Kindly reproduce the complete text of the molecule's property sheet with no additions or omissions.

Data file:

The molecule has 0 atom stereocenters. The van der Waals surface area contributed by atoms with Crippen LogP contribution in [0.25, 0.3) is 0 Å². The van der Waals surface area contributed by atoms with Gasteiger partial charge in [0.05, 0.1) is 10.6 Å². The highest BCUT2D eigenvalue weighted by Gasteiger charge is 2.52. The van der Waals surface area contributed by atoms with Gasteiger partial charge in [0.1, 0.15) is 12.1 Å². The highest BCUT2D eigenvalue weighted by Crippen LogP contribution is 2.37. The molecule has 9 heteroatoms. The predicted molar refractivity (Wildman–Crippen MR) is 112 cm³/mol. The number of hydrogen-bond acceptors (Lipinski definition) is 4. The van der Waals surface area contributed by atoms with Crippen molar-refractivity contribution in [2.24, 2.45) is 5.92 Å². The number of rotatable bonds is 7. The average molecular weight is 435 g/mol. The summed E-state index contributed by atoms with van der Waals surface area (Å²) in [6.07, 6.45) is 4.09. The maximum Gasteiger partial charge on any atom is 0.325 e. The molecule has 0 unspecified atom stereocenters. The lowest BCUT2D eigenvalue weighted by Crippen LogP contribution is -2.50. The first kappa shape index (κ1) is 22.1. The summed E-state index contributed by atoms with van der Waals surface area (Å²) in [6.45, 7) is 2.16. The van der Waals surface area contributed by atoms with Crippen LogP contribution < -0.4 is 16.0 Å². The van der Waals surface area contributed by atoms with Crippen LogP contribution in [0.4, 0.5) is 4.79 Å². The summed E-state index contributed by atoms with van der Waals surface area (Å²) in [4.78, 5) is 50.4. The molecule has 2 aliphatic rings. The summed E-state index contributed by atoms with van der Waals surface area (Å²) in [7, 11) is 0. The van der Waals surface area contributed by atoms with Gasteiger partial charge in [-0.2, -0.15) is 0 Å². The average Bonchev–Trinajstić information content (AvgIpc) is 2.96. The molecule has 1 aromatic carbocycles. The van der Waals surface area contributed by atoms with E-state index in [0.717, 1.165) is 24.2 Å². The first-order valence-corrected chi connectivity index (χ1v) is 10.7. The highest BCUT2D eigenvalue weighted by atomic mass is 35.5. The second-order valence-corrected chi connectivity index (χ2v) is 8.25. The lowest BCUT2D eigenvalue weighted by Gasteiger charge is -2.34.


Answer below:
The molecule has 0 atom stereocenters. The van der Waals surface area contributed by atoms with Crippen LogP contribution in [0.25, 0.3) is 0 Å². The van der Waals surface area contributed by atoms with Gasteiger partial charge in [0.05, 0.1) is 10.6 Å². The highest BCUT2D eigenvalue weighted by Gasteiger charge is 2.52. The van der Waals surface area contributed by atoms with Gasteiger partial charge in [0.1, 0.15) is 12.1 Å². The highest BCUT2D eigenvalue weighted by Crippen LogP contribution is 2.37. The molecule has 9 heteroatoms. The predicted molar refractivity (Wildman–Crippen MR) is 112 cm³/mol. The number of hydrogen-bond acceptors (Lipinski definition) is 4. The van der Waals surface area contributed by atoms with Crippen molar-refractivity contribution in [2.24, 2.45) is 5.92 Å². The number of rotatable bonds is 7. The average molecular weight is 435 g/mol. The summed E-state index contributed by atoms with van der Waals surface area (Å²) in [6.07, 6.45) is 4.09. The maximum Gasteiger partial charge on any atom is 0.325 e. The molecule has 0 unspecified atom stereocenters. The lowest BCUT2D eigenvalue weighted by Crippen LogP contribution is -2.50. The first kappa shape index (κ1) is 22.1. The summed E-state index contributed by atoms with van der Waals surface area (Å²) in [6.45, 7) is 2.16. The van der Waals surface area contributed by atoms with Crippen LogP contribution < -0.4 is 16.0 Å². The van der Waals surface area contributed by atoms with Crippen LogP contribution in [0.4, 0.5) is 4.79 Å². The summed E-state index contributed by atoms with van der Waals surface area (Å²) in [4.78, 5) is 50.4. The molecule has 2 aliphatic rings. The summed E-state index contributed by atoms with van der Waals surface area (Å²) in [7, 11) is 0. The van der Waals surface area contributed by atoms with Gasteiger partial charge in [-0.2, -0.15) is 0 Å². The average Bonchev–Trinajstić information content (AvgIpc) is 2.96. The molecule has 1 aromatic carbocycles. The van der Waals surface area contributed by atoms with E-state index in [0.717, 1.165) is 24.2 Å². The first-order valence-corrected chi connectivity index (χ1v) is 10.7. The highest BCUT2D eigenvalue weighted by atomic mass is 35.5. The second-order valence-corrected chi connectivity index (χ2v) is 8.25. The lowest BCUT2D eigenvalue weighted by Gasteiger charge is -2.34.